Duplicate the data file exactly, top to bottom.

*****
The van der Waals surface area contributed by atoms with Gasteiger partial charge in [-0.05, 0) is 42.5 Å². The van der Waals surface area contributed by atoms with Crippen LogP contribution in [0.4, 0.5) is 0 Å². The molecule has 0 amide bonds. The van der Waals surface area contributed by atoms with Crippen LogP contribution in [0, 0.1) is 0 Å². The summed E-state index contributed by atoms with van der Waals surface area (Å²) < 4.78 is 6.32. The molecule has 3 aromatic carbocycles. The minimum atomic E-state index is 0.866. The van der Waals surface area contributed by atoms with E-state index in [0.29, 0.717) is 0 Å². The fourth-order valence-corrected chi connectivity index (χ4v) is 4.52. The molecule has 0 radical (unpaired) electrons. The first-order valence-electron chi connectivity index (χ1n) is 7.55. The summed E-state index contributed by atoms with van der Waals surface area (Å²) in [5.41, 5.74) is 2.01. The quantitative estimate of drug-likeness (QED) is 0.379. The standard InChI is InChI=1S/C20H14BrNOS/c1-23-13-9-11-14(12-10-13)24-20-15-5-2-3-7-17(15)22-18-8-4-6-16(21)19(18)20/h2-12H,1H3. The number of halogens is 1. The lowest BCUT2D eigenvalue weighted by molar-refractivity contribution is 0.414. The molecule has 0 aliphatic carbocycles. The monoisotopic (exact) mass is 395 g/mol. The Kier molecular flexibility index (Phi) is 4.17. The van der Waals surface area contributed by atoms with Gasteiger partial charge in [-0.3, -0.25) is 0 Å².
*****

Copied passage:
The van der Waals surface area contributed by atoms with Gasteiger partial charge in [-0.05, 0) is 42.5 Å². The van der Waals surface area contributed by atoms with Crippen LogP contribution in [0.4, 0.5) is 0 Å². The molecule has 0 amide bonds. The van der Waals surface area contributed by atoms with Crippen LogP contribution in [0, 0.1) is 0 Å². The summed E-state index contributed by atoms with van der Waals surface area (Å²) < 4.78 is 6.32. The molecule has 3 aromatic carbocycles. The minimum atomic E-state index is 0.866. The van der Waals surface area contributed by atoms with E-state index in [0.29, 0.717) is 0 Å². The fourth-order valence-corrected chi connectivity index (χ4v) is 4.52. The molecule has 0 radical (unpaired) electrons. The first-order valence-electron chi connectivity index (χ1n) is 7.55. The summed E-state index contributed by atoms with van der Waals surface area (Å²) in [5.41, 5.74) is 2.01. The quantitative estimate of drug-likeness (QED) is 0.379. The standard InChI is InChI=1S/C20H14BrNOS/c1-23-13-9-11-14(12-10-13)24-20-15-5-2-3-7-17(15)22-18-8-4-6-16(21)19(18)20/h2-12H,1H3. The number of halogens is 1. The lowest BCUT2D eigenvalue weighted by molar-refractivity contribution is 0.414. The molecule has 0 aliphatic carbocycles. The monoisotopic (exact) mass is 395 g/mol. The Kier molecular flexibility index (Phi) is 4.17. The van der Waals surface area contributed by atoms with Gasteiger partial charge in [-0.3, -0.25) is 0 Å².